Presence of consent. If evidence can be produced demonstrating that consent to the act was present, then the misdemeanor third degree sexual abuse case may not stand up in court. If no consent was given to the act, then a case for third degree sexual abuse may be the charge brought to bear by the prosecuting attorney. The absence of consent is critical to a case of third degree sexual abuse and strengthens the prosecuting attorney’s case against the defendant. Diffusing the case by evidencing that consent was present is one defensive approach that may be used.
Absence of intent. Another line of defense may be to show the court that the act was accidental or unintentional. If the incident can be shown to have no sexual intent or was accidental, then the prosecuting attorney may have a more difficult time swaying the court toward a conviction of third degree sexual abuse.
Other lines of defense. Other factors discovered by a seasoned attorney may expose other tactics of defense. Mistaken identity may present defensive opportunities; however, for the most part, the defensive strategies described above are common lines of defense.Possible Sentence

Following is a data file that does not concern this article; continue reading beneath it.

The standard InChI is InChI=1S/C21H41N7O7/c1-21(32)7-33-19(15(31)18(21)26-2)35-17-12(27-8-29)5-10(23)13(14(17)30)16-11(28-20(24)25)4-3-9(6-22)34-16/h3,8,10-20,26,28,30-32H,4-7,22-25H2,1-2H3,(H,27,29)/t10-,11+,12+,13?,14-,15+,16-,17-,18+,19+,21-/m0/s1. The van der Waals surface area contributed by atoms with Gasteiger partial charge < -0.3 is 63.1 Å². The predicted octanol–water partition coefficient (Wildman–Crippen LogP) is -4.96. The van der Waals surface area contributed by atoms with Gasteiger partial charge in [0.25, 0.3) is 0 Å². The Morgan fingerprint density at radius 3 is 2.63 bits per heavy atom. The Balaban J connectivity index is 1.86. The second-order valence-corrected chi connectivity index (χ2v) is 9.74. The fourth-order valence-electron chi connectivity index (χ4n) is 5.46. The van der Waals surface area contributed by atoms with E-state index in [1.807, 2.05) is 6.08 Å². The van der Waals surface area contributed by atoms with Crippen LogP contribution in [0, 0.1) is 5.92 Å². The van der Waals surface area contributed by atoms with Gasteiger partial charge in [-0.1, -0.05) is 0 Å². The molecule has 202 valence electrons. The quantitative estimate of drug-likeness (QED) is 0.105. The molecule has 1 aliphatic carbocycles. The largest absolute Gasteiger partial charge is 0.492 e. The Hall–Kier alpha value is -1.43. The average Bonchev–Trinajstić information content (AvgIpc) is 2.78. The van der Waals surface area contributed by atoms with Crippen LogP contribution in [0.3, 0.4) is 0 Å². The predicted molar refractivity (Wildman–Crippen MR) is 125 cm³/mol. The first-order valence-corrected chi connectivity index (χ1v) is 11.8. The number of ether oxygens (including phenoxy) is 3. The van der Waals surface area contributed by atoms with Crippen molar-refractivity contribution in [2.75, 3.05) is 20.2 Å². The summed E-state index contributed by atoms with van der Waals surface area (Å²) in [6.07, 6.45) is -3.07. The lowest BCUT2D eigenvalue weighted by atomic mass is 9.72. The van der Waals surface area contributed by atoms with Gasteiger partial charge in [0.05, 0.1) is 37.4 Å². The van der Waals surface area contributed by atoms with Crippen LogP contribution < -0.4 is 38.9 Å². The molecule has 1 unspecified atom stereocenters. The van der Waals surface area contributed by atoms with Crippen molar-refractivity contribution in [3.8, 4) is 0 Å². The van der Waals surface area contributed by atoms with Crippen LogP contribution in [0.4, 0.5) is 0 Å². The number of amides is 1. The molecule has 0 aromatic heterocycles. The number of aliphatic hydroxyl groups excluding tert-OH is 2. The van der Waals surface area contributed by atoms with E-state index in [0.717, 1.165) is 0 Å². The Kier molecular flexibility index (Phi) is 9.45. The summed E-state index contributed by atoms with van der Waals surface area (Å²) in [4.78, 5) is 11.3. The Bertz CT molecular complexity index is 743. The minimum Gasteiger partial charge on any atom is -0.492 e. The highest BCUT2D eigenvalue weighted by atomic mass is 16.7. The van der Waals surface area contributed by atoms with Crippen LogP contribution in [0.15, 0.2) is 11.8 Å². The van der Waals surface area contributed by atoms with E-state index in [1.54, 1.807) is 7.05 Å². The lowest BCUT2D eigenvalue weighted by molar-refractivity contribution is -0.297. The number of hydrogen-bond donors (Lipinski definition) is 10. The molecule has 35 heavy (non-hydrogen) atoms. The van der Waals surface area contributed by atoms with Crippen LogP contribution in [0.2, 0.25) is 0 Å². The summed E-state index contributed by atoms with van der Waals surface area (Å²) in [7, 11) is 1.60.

Imprisonment. If a conviction for third degree sexual abuse is the decision of the court, as a misdemeanor Class B, the judge could dole out a sentence of up to three months of incarceration.
Probation. Also, if a conviction for third degree sexual abuse is the decision of the court, the judge may issue a probation term of six years.
Registration as a sex offender. A conviction of third degree sexual abuse is a registrable offense under section 168 of the Sex Offender Registration Act of the New York Correction Law. Registration must take place with an assigned agency of law enforcement that will keep the convicted person’s information in the database of sex offenders. A hearing to determine the level of risk of the convicted person will be scheduled. The convicted person’s sexual abuse risk score of 1, 2 or 3 will be given. A sex offender risk level of 1 means that registration for 20 years as a sex offender is required. Sex offender risk levels of 2 or 3 mean that the convicted must register as a sex offender for the rest of their life.NY Penal Code § 130.53: Third degree sexual abuse